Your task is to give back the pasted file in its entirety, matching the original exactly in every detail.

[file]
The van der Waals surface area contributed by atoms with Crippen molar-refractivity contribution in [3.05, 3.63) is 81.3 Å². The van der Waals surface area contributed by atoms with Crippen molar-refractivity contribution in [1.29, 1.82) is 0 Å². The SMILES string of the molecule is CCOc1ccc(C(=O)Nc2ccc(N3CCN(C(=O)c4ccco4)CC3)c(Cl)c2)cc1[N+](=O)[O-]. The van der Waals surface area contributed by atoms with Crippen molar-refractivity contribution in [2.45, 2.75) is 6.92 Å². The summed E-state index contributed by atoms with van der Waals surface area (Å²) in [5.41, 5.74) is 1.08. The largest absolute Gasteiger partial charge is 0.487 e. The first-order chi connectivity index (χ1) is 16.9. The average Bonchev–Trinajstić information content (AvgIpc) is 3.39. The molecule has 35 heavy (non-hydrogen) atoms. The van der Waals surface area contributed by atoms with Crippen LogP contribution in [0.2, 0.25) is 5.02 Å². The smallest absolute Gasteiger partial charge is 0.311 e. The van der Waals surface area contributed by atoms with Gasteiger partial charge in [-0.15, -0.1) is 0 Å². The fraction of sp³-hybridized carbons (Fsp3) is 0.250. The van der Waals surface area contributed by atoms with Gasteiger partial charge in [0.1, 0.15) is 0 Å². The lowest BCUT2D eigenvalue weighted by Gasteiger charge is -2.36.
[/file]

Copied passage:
The van der Waals surface area contributed by atoms with Crippen molar-refractivity contribution in [3.05, 3.63) is 81.3 Å². The van der Waals surface area contributed by atoms with Crippen molar-refractivity contribution in [1.29, 1.82) is 0 Å². The SMILES string of the molecule is CCOc1ccc(C(=O)Nc2ccc(N3CCN(C(=O)c4ccco4)CC3)c(Cl)c2)cc1[N+](=O)[O-]. The van der Waals surface area contributed by atoms with Crippen molar-refractivity contribution in [2.45, 2.75) is 6.92 Å². The summed E-state index contributed by atoms with van der Waals surface area (Å²) in [5.41, 5.74) is 1.08. The largest absolute Gasteiger partial charge is 0.487 e. The first-order chi connectivity index (χ1) is 16.9. The average Bonchev–Trinajstić information content (AvgIpc) is 3.39. The molecule has 35 heavy (non-hydrogen) atoms. The van der Waals surface area contributed by atoms with Crippen LogP contribution in [0.2, 0.25) is 5.02 Å². The smallest absolute Gasteiger partial charge is 0.311 e. The van der Waals surface area contributed by atoms with Gasteiger partial charge in [-0.15, -0.1) is 0 Å². The fraction of sp³-hybridized carbons (Fsp3) is 0.250. The van der Waals surface area contributed by atoms with Gasteiger partial charge in [0.1, 0.15) is 0 Å². The lowest BCUT2D eigenvalue weighted by Gasteiger charge is -2.36.